In-person preschool and kindergarten at VISD began on March 1; students in grades 1 to 3 will return on Monday, March 15, followed by the return of grades 4 and 5 on March 29. If health metrics allow, grades 6 to 12 could also return to hybrid learning on April 16.

Last week, Vashon’s teacher’s union, Vashon Education Association (VEA), as well as the union representing specialists, para-educators and office staff, Vashon Education Support Personnel (VESP), approved revised bargaining agreements with the school district. The revised memorandums of understanding (MOU’s) detailed additional health, safety and leave protections for their members, said representatives of the unions.

In an email, leaders of VEA expressed their excitement at welcoming students back to school — and also deep gratitude to VashonBePrepared, Vashon’s Medical Reserve Corps doctors, SeaMar and Vashon Pharmacy owner Tyler Young for all moving quickly to vaccinate school staff as soon as they were cleared by the governor to do so.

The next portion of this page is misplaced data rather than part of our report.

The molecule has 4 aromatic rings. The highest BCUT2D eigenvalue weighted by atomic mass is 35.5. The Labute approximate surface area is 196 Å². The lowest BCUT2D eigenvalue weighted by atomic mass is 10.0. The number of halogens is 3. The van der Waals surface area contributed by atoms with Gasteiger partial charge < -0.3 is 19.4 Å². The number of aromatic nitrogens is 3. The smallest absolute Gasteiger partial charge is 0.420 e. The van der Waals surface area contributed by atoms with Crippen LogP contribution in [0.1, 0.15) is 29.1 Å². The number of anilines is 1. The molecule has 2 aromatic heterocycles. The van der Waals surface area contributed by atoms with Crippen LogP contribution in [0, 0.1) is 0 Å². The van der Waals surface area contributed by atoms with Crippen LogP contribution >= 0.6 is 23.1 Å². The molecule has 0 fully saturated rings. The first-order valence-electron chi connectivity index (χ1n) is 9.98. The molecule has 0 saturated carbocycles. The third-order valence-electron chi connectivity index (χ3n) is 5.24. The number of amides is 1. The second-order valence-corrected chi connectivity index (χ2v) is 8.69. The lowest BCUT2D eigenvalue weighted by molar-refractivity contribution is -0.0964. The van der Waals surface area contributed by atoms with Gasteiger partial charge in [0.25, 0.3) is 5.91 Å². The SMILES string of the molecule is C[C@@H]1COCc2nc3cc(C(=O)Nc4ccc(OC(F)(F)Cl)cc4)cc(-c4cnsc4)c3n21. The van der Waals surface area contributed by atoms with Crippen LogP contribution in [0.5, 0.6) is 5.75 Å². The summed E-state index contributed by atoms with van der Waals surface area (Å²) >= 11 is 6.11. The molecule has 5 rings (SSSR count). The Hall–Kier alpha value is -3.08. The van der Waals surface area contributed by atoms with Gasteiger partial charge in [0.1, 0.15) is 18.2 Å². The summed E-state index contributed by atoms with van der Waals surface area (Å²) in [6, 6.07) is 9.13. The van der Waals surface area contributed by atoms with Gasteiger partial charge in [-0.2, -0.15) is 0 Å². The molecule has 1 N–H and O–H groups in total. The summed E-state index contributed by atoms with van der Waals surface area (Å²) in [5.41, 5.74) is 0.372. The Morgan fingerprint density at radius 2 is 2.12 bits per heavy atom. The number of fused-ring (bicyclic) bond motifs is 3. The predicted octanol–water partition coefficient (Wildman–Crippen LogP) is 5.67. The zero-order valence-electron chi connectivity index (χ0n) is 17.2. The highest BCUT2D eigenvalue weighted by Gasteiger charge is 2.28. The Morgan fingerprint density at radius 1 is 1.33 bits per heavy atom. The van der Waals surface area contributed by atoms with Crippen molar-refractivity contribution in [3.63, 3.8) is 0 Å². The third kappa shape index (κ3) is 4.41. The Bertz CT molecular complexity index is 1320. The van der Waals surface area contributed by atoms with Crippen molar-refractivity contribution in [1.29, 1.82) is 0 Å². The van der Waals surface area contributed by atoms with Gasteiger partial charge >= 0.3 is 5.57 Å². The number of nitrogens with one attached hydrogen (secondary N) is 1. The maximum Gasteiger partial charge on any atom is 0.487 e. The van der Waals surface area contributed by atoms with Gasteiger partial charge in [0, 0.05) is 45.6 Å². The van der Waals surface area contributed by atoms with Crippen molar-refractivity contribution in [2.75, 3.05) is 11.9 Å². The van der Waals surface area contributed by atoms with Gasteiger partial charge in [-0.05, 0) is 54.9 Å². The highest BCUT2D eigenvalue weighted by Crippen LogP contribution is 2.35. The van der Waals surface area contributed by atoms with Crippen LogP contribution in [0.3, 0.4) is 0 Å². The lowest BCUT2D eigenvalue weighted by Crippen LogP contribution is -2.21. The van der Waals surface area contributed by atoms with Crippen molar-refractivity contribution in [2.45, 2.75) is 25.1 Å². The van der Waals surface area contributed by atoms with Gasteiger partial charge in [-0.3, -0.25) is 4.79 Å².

VEA’s revised MOU, they said, had a special focus on safety committees established by the district, with clear reporting procedures for all staff members including building leaders and members of VEA, VESP and SEIU, which represents kitchen and custodial staff.

VESP co-presidents Elizabeth Parrish and Colby Gateman also said, in an email, that they were ecstatic about Biden’s push for school staff vaccination and grateful to SeaMar and Vashon Pharmacy for stepping up quickly to vaccinate their members.

They said that they were hopeful their revised bargaining agreement with the district would help make their members feel more comfortable about returning to work under difficult circumstances.

“We will continue to have ongoing conversations within our labor/management meetings with the District to fine-tune our agreement and troubleshoot problems as they emerge,” said Parrish and Gateman. “It is going to take the cooperation and commitment of teachers, staff, students and families to create a strong school culture that focuses on health, safety and learning.”

A third of Chautauqua Elementary’s parents did not opt to send their children back to in-person school; online education will still be offered to these students.